“Those kids saved my life that day,” he said. “Even with all the f***ed up s**t that happened, I owe them that.”

Another Vietnam veteran told us how one day he was manning a guard tower around an American base. The road nearby was extremely dangerous, with the Vietcong planting mines. Through his night vision he could see two men planting mines and then concealing themselves near the road for an ambush. The sun soon began to rise and he saw an American foot patrol move down the road. With trepidation, he aimed the barrel of his 50 caliber machine gun at the two enemy fighters. He remembers nothing but pressing the trigger and unleashing a barrage of rounds.

An hour later the American patrol entered the base. With them were two Vietcong fighters. One was missing his entire right arm, cleanly separated from the shoulder as if a scalpel had swiftly made an incision. His companion, still alive, was missing a hand and his entire left leg, both removed so cleanly it was unreal. Firing at “the enemy,” from a distance, whether in Vietnam or Iraq was one thing, but when you see and feel the repercussions of your own anger and fear, the severed limbs or genitalia, it lives with you forever.

One young man, close to tears, opened himself up completely. He witnessed his own brother blown up by an IED in Iraq. Shortly after his return home he engaged in an altercation with his roommate where harsh words were exchanged. The man said, “Your brother got what he deserved.” In a state of extreme rage and anger he assaulted the man, nearly to the point of death. “This was probably the best thing that could have happened to me,” he said. “If I was still out there god knows what else I might have done.”

Milarepa, the famous Tibetan saint who murdered over thirty people and still achieved enlightenment in one lifetime, admitted, “I am in darkness on account of my sins. I am the author of my own misery.” Like Milarepa, the young man sitting before me had accepted his pain, embraced it; learned from it. He had acknowledged his pent up anger and aggression and discovered a degree of peace within himself – loving-kindness rather than self-pity and hatred. Others were not so fortunate.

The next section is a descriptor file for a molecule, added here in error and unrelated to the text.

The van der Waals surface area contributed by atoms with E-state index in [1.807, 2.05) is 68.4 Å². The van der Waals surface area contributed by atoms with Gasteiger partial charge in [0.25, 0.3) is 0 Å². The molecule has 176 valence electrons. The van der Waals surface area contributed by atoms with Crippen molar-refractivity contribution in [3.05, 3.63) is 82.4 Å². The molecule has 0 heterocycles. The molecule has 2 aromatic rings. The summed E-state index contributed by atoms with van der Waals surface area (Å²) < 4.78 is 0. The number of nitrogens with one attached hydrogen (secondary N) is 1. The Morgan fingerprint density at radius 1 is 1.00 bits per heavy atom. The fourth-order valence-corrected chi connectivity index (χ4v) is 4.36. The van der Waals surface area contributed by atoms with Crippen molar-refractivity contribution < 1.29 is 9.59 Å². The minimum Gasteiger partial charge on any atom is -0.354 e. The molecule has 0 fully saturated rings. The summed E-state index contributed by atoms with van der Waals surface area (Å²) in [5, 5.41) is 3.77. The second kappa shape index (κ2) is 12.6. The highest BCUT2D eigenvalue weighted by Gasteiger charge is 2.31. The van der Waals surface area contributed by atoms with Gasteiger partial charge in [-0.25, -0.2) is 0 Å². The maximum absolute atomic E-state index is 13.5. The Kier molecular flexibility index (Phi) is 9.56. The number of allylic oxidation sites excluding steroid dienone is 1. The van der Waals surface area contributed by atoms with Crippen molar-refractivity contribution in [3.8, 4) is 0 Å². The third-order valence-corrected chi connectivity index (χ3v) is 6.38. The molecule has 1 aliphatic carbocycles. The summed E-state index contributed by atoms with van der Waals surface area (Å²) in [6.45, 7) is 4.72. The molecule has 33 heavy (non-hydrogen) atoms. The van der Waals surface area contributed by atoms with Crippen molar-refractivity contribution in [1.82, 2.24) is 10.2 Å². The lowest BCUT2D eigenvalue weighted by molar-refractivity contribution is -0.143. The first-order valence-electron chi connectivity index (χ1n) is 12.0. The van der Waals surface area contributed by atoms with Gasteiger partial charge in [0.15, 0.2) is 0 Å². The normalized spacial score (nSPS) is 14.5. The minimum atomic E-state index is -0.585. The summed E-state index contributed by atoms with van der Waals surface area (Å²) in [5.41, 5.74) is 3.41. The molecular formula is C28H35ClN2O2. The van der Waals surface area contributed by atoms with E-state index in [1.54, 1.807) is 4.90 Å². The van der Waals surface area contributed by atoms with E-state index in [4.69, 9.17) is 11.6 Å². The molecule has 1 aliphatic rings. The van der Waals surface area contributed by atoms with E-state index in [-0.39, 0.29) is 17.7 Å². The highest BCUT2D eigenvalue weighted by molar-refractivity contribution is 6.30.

Gary-Allan-and-Paul-Kendel-at-Snake-River“I don’t belong here,” a middle aged man said as if he were trying to convince a jury. He had killed a man in self-defense he claimed. His entire demeanor was cold and unforgiving, the complete opposite of the young man. Every word was one of blame and resentment. But most of us live in a state of denial in one form or another.

When released what will these men have learned from their time behind bars? Many had experienced war, but for some their life at Snake River was a battle more dangerous than Vietnam, Iraq, or Afghanistan. “As I walked out the door toward the gate that would lead to my freedom,” wrote Nelson Mandela after thirty years behind bars, “I knew if I didn’t leave my bitterness and hate behind, I’d still be in prison.”

At the end of the program all the vets posed for a picture with myself, the Buddhist chaplain, and Gary; so wholesome; so unreal. The three of us would soon exit the metal doors and security, entering the frigid winter air. But we could all take a deep breath into our lungs and appreciate the sweet smell of freedom; temporary freedom from the pangs of failure, guilt, shame, or pain, connected with our own lives.

To support the author and receive a signed copy of his book please order from his website: www.walkingthetigerspath.com

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1 response to “ War Behind Bars ”
  1. Travis May
    Jan 14, 2013

    Very powerful piece, Paul. Thank you for doing this tough & real work. All of these people are victims of a broken (but workable!) system and hopefully the work you, and all of us, are doing well help to heal others and eventually lead to changing the system itself.